During the Cold War, an American lawyer is recruited to defend an arrested Soviet spy in court, and then help the CIA facilitate an exchange of the spy for the Soviet captured American U2 spy plane pilot, Francis Gary Powers.
Some time after the Civil War, a stagecoach hurtles through the wintry Wyoming landscape. Bounty hunter John Ruth and his fugitive captive Daisy Domergue race towards the town of Red Rock, where Ruth will bring Daisy to justice. Along the road, they encounter Major Marquis Warren (an infamous bounty hunter) and Chris Mannix (a man who claims to be Red Rock's new sheriff). Lost in a blizzard, the bunch seeks refuge at Minnie's Haberdashery. When they arrive they are greeted by unfamiliar faces: Bob, who claims to be taking care of the place while Minnie is gone; Oswaldo Mobray, the hangman of Red Rock; Joe Gage, a cow puncher; and confederate general Sanford Smithers. As the storm overtakes the mountainside, the eight travelers come to learn that they might not make it to Red Rock after all... Written by
Despite the reddish canyons of Wyoming being referred to as "the Red Rocks," there is no such town called Red Rock in the entire state. It is an entirely fictional town made up by Quentin Tarantino. However, there is a Red Rocks in Colorado, where the film was shot. See more »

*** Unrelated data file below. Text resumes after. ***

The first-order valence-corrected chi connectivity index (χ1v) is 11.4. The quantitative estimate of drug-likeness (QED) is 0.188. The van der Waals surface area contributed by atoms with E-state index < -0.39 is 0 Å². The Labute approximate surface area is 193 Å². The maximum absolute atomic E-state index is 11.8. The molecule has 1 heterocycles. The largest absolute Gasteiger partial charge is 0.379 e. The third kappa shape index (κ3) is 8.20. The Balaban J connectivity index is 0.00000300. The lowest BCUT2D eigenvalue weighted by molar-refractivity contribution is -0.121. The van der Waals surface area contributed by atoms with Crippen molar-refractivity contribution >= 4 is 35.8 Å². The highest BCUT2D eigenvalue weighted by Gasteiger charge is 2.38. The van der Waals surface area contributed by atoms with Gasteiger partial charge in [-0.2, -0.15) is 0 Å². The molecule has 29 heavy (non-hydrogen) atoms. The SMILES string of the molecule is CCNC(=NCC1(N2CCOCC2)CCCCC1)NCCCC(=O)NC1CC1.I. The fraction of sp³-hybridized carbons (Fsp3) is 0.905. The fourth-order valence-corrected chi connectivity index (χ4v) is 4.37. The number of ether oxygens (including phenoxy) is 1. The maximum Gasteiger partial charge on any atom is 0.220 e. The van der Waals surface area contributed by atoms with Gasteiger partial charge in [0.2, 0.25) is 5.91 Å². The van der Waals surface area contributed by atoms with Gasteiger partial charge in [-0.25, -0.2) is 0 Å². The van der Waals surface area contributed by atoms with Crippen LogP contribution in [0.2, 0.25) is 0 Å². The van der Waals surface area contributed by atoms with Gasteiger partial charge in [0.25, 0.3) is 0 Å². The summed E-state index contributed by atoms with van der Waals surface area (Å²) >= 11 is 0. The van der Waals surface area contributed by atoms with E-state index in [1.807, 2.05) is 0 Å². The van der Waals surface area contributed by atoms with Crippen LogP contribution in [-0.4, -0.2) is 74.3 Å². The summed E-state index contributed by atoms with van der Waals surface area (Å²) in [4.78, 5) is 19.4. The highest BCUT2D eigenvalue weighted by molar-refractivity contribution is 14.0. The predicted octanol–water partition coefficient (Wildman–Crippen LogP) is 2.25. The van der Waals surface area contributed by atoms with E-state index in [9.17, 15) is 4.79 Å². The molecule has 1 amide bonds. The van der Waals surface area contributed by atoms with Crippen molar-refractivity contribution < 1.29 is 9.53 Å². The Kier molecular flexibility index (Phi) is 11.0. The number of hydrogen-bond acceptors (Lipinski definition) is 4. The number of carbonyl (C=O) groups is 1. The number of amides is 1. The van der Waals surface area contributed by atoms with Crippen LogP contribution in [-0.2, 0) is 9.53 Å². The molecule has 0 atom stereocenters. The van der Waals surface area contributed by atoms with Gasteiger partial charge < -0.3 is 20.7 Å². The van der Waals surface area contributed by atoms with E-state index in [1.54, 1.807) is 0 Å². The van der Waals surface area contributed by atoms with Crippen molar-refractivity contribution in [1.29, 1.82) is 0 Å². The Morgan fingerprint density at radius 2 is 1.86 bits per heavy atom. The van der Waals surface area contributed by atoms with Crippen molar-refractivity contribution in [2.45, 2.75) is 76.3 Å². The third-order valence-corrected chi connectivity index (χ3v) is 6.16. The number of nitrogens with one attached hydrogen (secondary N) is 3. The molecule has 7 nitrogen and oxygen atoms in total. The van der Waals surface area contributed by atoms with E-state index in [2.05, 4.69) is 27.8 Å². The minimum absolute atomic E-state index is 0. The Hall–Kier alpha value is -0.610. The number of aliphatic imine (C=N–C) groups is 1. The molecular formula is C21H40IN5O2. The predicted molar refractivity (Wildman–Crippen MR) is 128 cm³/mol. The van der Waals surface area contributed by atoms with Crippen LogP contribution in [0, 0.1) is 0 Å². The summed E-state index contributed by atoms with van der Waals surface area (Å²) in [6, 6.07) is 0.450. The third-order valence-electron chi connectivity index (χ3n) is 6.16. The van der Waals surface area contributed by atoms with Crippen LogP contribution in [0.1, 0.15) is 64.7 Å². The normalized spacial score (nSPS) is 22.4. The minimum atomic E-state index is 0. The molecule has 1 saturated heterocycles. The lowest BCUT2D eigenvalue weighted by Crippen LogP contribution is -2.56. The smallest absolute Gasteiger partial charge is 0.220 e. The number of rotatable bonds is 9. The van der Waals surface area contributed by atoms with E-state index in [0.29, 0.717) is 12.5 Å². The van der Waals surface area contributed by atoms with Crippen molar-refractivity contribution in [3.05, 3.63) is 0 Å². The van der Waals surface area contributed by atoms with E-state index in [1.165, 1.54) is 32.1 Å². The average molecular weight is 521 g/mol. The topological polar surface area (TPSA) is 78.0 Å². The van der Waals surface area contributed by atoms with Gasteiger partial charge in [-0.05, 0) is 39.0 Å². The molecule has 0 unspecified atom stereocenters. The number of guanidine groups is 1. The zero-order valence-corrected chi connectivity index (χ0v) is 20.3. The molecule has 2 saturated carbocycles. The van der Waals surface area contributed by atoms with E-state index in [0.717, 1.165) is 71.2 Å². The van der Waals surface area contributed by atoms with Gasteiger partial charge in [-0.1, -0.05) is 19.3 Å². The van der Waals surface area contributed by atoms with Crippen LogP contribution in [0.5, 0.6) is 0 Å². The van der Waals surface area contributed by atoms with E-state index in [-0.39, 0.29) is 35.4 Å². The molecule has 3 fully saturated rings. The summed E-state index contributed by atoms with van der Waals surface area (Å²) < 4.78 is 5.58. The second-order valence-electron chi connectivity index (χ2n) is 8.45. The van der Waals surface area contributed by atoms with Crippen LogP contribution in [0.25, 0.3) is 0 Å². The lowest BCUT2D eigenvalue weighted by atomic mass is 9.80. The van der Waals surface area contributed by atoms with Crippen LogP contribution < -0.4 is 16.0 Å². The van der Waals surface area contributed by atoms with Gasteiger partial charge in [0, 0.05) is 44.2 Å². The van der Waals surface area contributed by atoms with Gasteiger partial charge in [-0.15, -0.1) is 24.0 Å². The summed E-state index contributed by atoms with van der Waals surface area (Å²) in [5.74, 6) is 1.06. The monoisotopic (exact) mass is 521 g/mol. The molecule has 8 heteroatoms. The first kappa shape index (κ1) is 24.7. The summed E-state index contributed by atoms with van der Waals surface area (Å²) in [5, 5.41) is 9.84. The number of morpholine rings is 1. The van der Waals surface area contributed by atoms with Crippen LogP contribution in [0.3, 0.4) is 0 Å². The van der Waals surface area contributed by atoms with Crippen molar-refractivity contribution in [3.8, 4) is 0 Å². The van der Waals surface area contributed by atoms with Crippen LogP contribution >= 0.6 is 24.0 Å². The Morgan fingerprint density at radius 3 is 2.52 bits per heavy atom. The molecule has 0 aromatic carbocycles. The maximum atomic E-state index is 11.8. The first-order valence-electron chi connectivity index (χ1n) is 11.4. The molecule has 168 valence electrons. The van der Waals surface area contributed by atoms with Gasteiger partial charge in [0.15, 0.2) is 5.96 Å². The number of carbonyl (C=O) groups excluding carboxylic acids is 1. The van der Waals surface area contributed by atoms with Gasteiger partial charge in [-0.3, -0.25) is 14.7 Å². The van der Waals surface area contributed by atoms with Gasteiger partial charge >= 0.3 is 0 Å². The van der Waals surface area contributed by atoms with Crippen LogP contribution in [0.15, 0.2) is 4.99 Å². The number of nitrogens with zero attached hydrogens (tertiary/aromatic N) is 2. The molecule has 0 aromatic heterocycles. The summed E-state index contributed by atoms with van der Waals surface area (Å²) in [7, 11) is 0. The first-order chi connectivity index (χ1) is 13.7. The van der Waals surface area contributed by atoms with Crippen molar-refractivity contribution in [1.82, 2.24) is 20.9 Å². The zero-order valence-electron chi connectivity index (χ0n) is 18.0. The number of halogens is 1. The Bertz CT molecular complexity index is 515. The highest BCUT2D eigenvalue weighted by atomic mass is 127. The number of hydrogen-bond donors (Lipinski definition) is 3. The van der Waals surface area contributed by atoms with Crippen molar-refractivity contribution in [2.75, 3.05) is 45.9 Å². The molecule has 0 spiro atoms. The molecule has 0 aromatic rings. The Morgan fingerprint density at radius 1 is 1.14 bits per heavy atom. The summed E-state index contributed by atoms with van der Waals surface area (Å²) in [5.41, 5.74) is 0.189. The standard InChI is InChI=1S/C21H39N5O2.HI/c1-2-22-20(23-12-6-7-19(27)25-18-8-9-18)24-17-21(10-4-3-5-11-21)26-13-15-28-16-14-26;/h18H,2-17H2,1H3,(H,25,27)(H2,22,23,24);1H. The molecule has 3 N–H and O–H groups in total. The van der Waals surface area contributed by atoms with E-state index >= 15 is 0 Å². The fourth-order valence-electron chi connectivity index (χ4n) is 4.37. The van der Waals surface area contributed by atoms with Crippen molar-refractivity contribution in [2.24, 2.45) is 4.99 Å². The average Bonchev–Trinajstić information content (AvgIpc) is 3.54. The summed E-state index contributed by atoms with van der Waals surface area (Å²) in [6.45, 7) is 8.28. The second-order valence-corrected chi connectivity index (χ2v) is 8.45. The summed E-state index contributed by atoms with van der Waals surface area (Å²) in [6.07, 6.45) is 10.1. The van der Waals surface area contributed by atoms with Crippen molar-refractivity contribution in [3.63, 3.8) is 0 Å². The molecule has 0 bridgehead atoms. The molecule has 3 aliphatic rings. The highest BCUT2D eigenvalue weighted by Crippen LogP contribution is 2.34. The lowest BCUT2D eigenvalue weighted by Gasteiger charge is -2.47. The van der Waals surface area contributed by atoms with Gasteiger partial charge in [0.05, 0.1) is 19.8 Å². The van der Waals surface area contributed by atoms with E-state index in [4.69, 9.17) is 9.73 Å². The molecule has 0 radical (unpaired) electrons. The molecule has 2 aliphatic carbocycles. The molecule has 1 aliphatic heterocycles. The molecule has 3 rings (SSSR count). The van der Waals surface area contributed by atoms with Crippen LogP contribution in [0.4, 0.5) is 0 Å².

When Sweet Dave gets stabbed in the back by Joe Gage, he leans back only once against the chair he was sitting in, leaving a small blood stain about 3 inches by 4 inches. When Warren
uncovers the chair later on, we see a much larger stain with 2 layers and 4 bloodlines. Clearly missed by Continuity team. See more »
It's easy to see why some people would hate 'The Hateful Eight'.
Before I begin my review, I'd like to emphasise that there are two different versions of Quentin Tarantino's eighth film, the 70mm print which runs for 187 minutes including an overture and intermission, and the 168 minute version I saw which has been released in digital cinemas. Now, on with the review!
Quentin Tarantino burst on to the scene with 1992's "Reservoir Dogs". Since his debut effort, he has made only seven other movies over a 22 year period and he insists that he will no longer direct after his tenth film. He has made some excellent films in that time including one of my favourites of 2012, "Django Unchained", and 1994's brilliant "Pulp Fiction". If you are familiar with his movies then you'll know that he includes terrific, often witty dialogue, and violence that can be stomach-churning. He's at it again with The Hateful Eight, especially with the violence, but not so much with the dialogue which isn't as biting as some of his other scripts, possibly because it loses its impact over such a long running time. In fact this is Tarantino's longest ever movie.